Alvarez was also questioned. “It was intimidating,” she said. She recognized some of the mug shots the Secret Service showed her as customers she helped in her shop.
“My job is to take pictures,” she told them. “I am not responsible for what people end up doing with them.”
When the agents left, they took the blue backdrop with them. It looked, they said, suspiciously similar to the backdrop used for California driver’s license photos. They also took $330 in cash and Alvarez’s camera. “That was very disturbing. Can you imagine? I couldn’t take any more pictures,” Alvarez said.
Ten people were arrested that day, though Alvarez was not one of them. “The defendants are alleged to be part of a criminal organization that sells counterfeit government identification cards,” said Erica Derryck, director of communications for the district attorney’s office. Five of them will appear before the jury on March 30.
After the raid, Alvarez called Supervisor David Campos’ office and the American Civil Liberties Union. Their advice? Get a lawyer.
The Secret Service says that the sellers who were arrested had been in the forgery business for a decade. “They could have easily helped facilitate tens of millions of dollars in fraud,” Secret Service agent Jean Mitchell said in an email.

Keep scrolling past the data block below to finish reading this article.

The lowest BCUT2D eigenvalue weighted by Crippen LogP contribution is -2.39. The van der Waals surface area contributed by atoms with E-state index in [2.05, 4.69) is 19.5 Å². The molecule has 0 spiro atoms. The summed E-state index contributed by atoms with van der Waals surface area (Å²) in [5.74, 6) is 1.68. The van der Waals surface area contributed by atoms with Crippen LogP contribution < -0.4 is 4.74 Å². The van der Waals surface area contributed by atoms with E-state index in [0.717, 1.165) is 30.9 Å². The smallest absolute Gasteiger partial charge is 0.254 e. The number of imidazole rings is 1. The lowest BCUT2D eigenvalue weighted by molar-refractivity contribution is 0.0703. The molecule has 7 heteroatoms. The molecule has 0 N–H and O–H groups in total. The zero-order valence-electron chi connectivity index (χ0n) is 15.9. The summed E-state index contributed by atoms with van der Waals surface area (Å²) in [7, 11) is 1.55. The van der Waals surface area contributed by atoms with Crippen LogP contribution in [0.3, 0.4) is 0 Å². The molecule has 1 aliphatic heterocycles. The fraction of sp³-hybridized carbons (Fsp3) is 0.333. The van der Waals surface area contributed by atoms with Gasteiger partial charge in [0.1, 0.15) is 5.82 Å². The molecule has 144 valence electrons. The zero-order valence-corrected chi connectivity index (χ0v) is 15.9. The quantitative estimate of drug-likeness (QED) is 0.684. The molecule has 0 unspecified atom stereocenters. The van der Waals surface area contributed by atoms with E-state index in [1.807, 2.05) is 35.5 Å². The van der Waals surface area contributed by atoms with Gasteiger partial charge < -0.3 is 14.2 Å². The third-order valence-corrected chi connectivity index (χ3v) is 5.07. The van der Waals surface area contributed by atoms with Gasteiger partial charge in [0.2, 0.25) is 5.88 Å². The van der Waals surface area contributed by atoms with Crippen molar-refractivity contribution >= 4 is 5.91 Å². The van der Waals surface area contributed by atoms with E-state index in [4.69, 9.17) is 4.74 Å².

The raid on the Mission did not come out of the blue. It was part of an ongoing investigation that began as early as 2009, developing as part of another fraud investigation.
“We found that many of the false identity papers came from the Mission district,” said Secret Service agent Charles White. Police also confiscated computers, printers, laminating machines and dozens of fake ID cards in San Pablo, Oakland and South San Francisco.
The raid left its mark on other neighborhood stores, too.
A few doors down at Jim’s Restaurant, Ingrid Lona, a waitress, said that on the morning of the raid two of her regular customers were sitting at a table near the window.
Suddenly a commotion broke out outside the restaurant. At the sight of policemen racing past the diner, one of her regulars got up. As if on cue, two other customers walked over, flashed their badges and took the regular customers outside.
“I was in shock,” Lona said. She’d known the men were ID sellers, but she’d also known them for a long time. “These were not bad guys,” she said.